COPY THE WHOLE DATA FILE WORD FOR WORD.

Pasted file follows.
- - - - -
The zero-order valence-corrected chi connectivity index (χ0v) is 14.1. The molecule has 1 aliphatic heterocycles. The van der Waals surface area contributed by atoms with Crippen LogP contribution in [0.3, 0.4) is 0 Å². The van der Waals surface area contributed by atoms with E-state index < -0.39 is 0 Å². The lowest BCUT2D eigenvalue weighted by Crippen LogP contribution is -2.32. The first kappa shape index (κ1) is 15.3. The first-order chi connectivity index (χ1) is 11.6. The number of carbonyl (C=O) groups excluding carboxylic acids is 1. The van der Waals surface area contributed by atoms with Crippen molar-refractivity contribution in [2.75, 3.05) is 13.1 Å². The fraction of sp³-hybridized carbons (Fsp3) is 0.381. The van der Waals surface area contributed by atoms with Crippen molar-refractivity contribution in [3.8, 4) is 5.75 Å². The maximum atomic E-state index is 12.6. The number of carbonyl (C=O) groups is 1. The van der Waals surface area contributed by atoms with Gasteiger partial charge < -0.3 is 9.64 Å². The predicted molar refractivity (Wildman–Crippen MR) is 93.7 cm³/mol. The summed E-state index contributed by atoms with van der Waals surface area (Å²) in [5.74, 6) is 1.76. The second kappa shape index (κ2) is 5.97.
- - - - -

The zero-order valence-corrected chi connectivity index (χ0v) is 14.1. The molecule has 1 aliphatic heterocycles. The van der Waals surface area contributed by atoms with Crippen LogP contribution in [0.3, 0.4) is 0 Å². The van der Waals surface area contributed by atoms with E-state index < -0.39 is 0 Å². The lowest BCUT2D eigenvalue weighted by Crippen LogP contribution is -2.32. The first kappa shape index (κ1) is 15.3. The first-order chi connectivity index (χ1) is 11.6. The number of carbonyl (C=O) groups excluding carboxylic acids is 1. The van der Waals surface area contributed by atoms with Crippen molar-refractivity contribution in [2.75, 3.05) is 13.1 Å². The fraction of sp³-hybridized carbons (Fsp3) is 0.381. The van der Waals surface area contributed by atoms with Crippen molar-refractivity contribution in [3.8, 4) is 5.75 Å². The maximum atomic E-state index is 12.6. The number of carbonyl (C=O) groups is 1. The van der Waals surface area contributed by atoms with Gasteiger partial charge < -0.3 is 9.64 Å². The predicted molar refractivity (Wildman–Crippen MR) is 93.7 cm³/mol. The summed E-state index contributed by atoms with van der Waals surface area (Å²) in [5.74, 6) is 1.76. The second kappa shape index (κ2) is 5.97.